We're now on the next part of the book, ominously titled "BLAME". This is the part where Max Brooks rails against various people and institutions he doesn't like, through the medium of depicting them reacting poorly to the zombie apocalypse. It's exactly as dull and uninteresting as it sounds.
In fact it's so dull that I'm going to mostly skip over the first chapter, which is about a former CIA guy handwaving suggestions that his agency could have foreseen the Great Panic (as the opening of the zombie war is called) and expositing on Chinese political shenanigans.
Basically, China tried to cover up the zombie outbreak (which began within their borders, remember) by orchestrating a tense military stand-off with Taiwan. Absent from the chapter is any compelling explanation for why they would do this. I get the feeling Max Brooks saw the real-life SARS coverup and decided that the Chinese government is just irrationally hell-bent on hiding disease outbreaks, to the point where they'd risk starting world war three to do it.
There's also some grumbling about budget cuts where the CIA chief talks about "the previous administration" and "the last brushfire war" and it's plainly obvious who and what he's talking about but for some reason the book never states it explicitly. This is par for the course and will reach its ludicrous apex in a later chapter, so I won't go into it further.
I 'm alsp breezing past the next chapter, which is about the initial American military response (don't be fooled by this book's title, the "world" part becomes increasingly irrelevant as it goes on) and why it failed so badly. There's yet more talk about the "brushfire conflict" and the effect it had on US morale.
But the little nugget of framing information we get is interesting:
[It is spring, “hunting season.” As the weather warms, and the bodies of frozen zombies begin to reanimate, elements of the UN N-For (Northern Force) have arrived for their annual “Sweep and Clear.” Every year the undead’s numbers dwindle. At current trends, this area is expected to be completely “Secure” within a decade.
This is another bit of zombie lore borrowed from The Zombie Survival Guide, and it raises some serious questions.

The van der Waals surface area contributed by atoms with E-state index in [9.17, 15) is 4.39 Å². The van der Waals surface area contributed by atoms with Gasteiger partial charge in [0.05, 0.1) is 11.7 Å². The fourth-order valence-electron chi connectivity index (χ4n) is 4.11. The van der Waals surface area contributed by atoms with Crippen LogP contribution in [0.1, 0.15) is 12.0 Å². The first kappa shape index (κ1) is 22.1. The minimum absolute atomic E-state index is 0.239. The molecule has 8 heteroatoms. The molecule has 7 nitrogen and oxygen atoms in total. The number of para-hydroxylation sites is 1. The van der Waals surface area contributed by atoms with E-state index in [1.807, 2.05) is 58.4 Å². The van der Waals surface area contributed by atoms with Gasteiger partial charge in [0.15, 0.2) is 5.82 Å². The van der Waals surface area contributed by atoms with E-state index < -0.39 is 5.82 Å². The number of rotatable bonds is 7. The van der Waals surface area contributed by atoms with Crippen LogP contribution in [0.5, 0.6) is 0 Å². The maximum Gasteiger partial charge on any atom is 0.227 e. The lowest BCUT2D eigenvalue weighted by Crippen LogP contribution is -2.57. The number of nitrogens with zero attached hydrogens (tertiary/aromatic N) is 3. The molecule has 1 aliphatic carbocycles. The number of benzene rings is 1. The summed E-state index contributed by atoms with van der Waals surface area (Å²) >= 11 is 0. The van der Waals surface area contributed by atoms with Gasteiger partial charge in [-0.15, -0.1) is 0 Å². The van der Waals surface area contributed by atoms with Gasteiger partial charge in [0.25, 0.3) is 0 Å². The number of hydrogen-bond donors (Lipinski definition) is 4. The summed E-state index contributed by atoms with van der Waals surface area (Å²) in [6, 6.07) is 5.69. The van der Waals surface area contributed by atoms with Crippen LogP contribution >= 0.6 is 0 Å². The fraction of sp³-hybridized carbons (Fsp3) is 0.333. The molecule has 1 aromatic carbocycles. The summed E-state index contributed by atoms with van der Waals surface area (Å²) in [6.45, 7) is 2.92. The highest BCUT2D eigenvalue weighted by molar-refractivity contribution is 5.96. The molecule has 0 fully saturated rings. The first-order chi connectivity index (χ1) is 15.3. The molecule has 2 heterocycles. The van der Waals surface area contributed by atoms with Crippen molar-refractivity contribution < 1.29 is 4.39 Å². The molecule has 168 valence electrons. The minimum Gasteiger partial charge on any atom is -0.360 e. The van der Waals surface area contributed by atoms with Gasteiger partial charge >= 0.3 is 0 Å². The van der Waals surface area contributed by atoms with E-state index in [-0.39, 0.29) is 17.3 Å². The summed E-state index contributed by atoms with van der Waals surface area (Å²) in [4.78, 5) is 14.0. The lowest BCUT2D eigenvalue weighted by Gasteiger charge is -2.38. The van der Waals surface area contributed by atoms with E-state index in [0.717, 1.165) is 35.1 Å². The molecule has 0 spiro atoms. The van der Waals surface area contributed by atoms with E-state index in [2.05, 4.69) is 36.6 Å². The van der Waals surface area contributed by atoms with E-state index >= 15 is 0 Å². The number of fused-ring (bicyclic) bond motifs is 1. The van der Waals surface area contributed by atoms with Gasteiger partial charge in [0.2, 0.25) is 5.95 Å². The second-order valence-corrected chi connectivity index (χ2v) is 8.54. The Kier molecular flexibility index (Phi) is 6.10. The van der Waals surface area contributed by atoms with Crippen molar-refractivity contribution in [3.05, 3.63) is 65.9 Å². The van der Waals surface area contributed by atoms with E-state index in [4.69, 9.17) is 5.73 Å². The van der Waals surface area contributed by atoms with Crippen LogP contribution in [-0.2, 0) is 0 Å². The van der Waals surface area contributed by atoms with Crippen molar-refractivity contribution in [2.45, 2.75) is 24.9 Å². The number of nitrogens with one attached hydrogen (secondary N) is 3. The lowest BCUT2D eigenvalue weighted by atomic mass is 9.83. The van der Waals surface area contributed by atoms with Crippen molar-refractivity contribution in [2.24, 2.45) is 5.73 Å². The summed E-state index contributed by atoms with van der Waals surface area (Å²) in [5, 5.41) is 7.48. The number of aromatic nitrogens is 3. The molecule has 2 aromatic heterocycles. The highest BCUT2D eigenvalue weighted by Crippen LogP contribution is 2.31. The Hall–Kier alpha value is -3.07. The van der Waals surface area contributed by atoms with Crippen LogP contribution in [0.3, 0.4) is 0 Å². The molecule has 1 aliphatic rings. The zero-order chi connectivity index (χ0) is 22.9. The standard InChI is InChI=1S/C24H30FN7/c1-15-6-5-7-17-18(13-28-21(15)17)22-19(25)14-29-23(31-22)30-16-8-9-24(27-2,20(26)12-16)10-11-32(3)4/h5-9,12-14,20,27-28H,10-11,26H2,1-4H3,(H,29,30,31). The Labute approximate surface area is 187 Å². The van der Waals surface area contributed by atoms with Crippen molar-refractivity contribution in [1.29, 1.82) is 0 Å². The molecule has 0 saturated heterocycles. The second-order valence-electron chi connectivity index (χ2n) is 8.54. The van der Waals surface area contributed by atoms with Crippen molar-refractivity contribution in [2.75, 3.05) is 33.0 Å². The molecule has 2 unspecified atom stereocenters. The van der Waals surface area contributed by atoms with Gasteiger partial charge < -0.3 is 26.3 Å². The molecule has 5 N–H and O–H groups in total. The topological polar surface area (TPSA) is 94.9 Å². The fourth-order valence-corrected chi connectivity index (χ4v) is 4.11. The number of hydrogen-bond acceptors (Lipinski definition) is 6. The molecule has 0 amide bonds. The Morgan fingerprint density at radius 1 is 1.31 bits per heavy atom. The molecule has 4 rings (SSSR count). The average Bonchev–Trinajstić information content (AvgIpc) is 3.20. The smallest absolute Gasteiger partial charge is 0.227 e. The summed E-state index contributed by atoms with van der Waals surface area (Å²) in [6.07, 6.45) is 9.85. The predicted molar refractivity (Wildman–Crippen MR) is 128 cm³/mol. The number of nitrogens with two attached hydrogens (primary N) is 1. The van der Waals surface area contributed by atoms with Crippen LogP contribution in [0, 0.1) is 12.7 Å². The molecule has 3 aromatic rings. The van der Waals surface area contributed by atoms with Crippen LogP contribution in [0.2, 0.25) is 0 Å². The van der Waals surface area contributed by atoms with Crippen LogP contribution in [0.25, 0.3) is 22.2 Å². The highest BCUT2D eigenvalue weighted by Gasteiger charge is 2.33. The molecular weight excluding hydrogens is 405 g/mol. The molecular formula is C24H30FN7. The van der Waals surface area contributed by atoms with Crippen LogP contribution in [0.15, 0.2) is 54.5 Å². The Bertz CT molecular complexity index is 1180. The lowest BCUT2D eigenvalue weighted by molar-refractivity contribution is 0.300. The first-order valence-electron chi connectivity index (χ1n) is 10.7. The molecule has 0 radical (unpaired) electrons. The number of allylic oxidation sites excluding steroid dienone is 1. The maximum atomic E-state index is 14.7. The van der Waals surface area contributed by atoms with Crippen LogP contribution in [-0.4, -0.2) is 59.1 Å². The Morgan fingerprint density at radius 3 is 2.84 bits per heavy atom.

In the World War Z universe, zombies (which, remember, are supposedly the product of a completely natural plague) are walking corpses that can only be killed by damage to the brain, and they don't need oxygen, and they can survive at the bottom of the ocean (as seen in a later chapter) and they can sense the presence of humans even with their eyes and ears destroyed (this is stated to be the case in the survival guide) and they can literally freeze solid and then be restored to full functionality.
At some point, this can only be explained by magic. There's a reason the most recent trend of "grounded" zombie fiction started with 28 Days Later and its many inspirational descendants: a virus that turns people uncontrollably violent is a lot more scientifically plausible than one that literally raises corpses. The properties of the zombies in this story veer way too far into the overtly supernatural.
We finally get a meatier chapter when we visit Vostok Station in Antarctica, home of Breckinridge Scott. You can probably guess this just based on his name, but he's basically the 80s business guy from Futurama:
Now, read the following excerpts and tell me how well you think they fit into this gritty, ultra-realistic story about the horrors of zombie war.
"Plus, this was one of the most business-friendly administrations in American history. J. P. Morgan and John D. Rockefeller were getting wood from beyond the grave for this guy in the White House. "
"Remember the whole thing about “people don’t need big government, they need big protection, and they need it big-time!” Jesus Christmas, I think half the country creamed their pants at that."
"Remember when we started to get our first cases here in the States, that guy in Florida who said he’d been bitten but survived because he was taking Phalanx? OH! [He stands, mimes the act of frantic fornication.]"
Max Brooks' habit of making all of his characters absurdly broad stereotypes doesn't reac its nadir here, but it's close.
Phalanx is a fake vaccine that Mr. Jesus Christmas made millions off of. I'm really not sure who or what this chapter is meant to be railing against: predatory capitalists, the FDA, or the American public. Possibly all three. From here on out the book regularly gets very up its own ass about waving a finger sternly at everyone for being lazy, complacent sheep, but since this is all in the service of a fictional scenario that will never actually happen, it's hard to extract any sort of message from it.